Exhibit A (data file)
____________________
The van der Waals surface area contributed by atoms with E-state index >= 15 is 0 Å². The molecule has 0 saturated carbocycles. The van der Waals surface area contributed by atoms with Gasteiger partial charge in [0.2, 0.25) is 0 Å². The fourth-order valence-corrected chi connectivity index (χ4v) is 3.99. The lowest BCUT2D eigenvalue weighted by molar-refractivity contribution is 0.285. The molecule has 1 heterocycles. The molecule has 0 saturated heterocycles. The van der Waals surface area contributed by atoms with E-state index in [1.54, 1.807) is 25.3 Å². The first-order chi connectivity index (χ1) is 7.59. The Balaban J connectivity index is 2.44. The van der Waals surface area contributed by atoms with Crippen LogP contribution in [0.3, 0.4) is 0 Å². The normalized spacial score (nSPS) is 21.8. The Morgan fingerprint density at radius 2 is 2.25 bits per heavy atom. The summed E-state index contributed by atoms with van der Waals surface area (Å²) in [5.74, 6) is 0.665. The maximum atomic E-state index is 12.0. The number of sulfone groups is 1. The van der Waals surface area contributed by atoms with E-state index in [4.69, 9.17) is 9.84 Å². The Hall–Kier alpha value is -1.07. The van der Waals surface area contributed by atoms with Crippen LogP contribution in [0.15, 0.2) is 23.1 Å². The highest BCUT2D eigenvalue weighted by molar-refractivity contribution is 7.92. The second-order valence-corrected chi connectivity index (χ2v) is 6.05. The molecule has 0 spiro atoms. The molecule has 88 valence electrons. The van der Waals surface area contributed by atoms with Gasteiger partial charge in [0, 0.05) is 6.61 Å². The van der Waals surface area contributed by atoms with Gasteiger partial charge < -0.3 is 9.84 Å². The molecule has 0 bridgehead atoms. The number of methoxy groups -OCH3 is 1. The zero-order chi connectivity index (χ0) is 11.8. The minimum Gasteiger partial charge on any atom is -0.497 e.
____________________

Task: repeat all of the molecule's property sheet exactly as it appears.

The van der Waals surface area contributed by atoms with E-state index >= 15 is 0 Å². The molecule has 0 saturated carbocycles. The van der Waals surface area contributed by atoms with Gasteiger partial charge in [0.2, 0.25) is 0 Å². The fourth-order valence-corrected chi connectivity index (χ4v) is 3.99. The lowest BCUT2D eigenvalue weighted by molar-refractivity contribution is 0.285. The molecule has 1 heterocycles. The molecule has 0 saturated heterocycles. The van der Waals surface area contributed by atoms with E-state index in [1.54, 1.807) is 25.3 Å². The first-order chi connectivity index (χ1) is 7.59. The Balaban J connectivity index is 2.44. The van der Waals surface area contributed by atoms with Crippen LogP contribution in [0.3, 0.4) is 0 Å². The normalized spacial score (nSPS) is 21.8. The Morgan fingerprint density at radius 2 is 2.25 bits per heavy atom. The summed E-state index contributed by atoms with van der Waals surface area (Å²) in [5.74, 6) is 0.665. The maximum atomic E-state index is 12.0. The number of sulfone groups is 1. The van der Waals surface area contributed by atoms with E-state index in [4.69, 9.17) is 9.84 Å². The Hall–Kier alpha value is -1.07. The van der Waals surface area contributed by atoms with Crippen LogP contribution in [0.15, 0.2) is 23.1 Å². The highest BCUT2D eigenvalue weighted by molar-refractivity contribution is 7.92. The second-order valence-corrected chi connectivity index (χ2v) is 6.05. The molecule has 0 spiro atoms. The molecule has 88 valence electrons. The van der Waals surface area contributed by atoms with Gasteiger partial charge in [0, 0.05) is 6.61 Å². The van der Waals surface area contributed by atoms with Gasteiger partial charge < -0.3 is 9.84 Å². The molecule has 0 bridgehead atoms. The number of methoxy groups -OCH3 is 1. The zero-order chi connectivity index (χ0) is 11.8. The minimum Gasteiger partial charge on any atom is -0.497 e.